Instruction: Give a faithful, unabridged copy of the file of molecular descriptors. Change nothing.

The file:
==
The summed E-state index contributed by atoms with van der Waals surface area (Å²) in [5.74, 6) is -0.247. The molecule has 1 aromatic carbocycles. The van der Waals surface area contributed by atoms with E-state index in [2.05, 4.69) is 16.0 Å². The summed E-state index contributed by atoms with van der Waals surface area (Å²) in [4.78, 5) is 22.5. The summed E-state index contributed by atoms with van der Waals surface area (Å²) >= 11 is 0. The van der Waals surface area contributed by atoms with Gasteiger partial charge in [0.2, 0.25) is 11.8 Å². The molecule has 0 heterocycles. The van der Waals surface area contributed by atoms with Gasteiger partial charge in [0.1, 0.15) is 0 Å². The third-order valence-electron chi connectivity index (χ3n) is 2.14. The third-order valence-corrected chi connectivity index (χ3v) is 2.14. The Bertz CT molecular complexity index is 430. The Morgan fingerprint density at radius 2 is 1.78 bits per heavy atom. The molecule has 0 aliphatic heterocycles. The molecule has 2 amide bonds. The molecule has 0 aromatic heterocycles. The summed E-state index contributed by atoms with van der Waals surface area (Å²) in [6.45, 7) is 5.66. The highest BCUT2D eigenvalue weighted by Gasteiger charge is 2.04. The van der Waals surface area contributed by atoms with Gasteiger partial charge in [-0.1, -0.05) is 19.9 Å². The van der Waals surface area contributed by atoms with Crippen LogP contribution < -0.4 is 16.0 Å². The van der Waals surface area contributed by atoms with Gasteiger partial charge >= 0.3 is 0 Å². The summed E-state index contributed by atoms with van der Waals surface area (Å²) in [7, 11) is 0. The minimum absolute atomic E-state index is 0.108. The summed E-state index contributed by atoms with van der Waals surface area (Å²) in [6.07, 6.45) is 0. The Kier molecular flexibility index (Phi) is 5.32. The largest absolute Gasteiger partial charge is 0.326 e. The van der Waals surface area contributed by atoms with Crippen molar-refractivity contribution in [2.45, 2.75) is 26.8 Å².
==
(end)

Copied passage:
The summed E-state index contributed by atoms with van der Waals surface area (Å²) in [5.74, 6) is -0.247. The molecule has 1 aromatic carbocycles. The van der Waals surface area contributed by atoms with E-state index in [2.05, 4.69) is 16.0 Å². The summed E-state index contributed by atoms with van der Waals surface area (Å²) in [4.78, 5) is 22.5. The summed E-state index contributed by atoms with van der Waals surface area (Å²) >= 11 is 0. The van der Waals surface area contributed by atoms with Gasteiger partial charge in [0.2, 0.25) is 11.8 Å². The molecule has 0 heterocycles. The van der Waals surface area contributed by atoms with Gasteiger partial charge in [0.1, 0.15) is 0 Å². The third-order valence-electron chi connectivity index (χ3n) is 2.14. The third-order valence-corrected chi connectivity index (χ3v) is 2.14. The Bertz CT molecular complexity index is 430. The Morgan fingerprint density at radius 2 is 1.78 bits per heavy atom. The molecule has 0 aliphatic heterocycles. The molecule has 2 amide bonds. The molecule has 0 aromatic heterocycles. The summed E-state index contributed by atoms with van der Waals surface area (Å²) in [6.45, 7) is 5.66. The highest BCUT2D eigenvalue weighted by Gasteiger charge is 2.04. The van der Waals surface area contributed by atoms with Gasteiger partial charge in [-0.1, -0.05) is 19.9 Å². The van der Waals surface area contributed by atoms with Crippen LogP contribution < -0.4 is 16.0 Å². The van der Waals surface area contributed by atoms with Gasteiger partial charge >= 0.3 is 0 Å². The summed E-state index contributed by atoms with van der Waals surface area (Å²) in [7, 11) is 0. The minimum absolute atomic E-state index is 0.108. The summed E-state index contributed by atoms with van der Waals surface area (Å²) in [6.07, 6.45) is 0. The Kier molecular flexibility index (Phi) is 5.32. The largest absolute Gasteiger partial charge is 0.326 e. The van der Waals surface area contributed by atoms with Crippen molar-refractivity contribution in [2.45, 2.75) is 26.8 Å².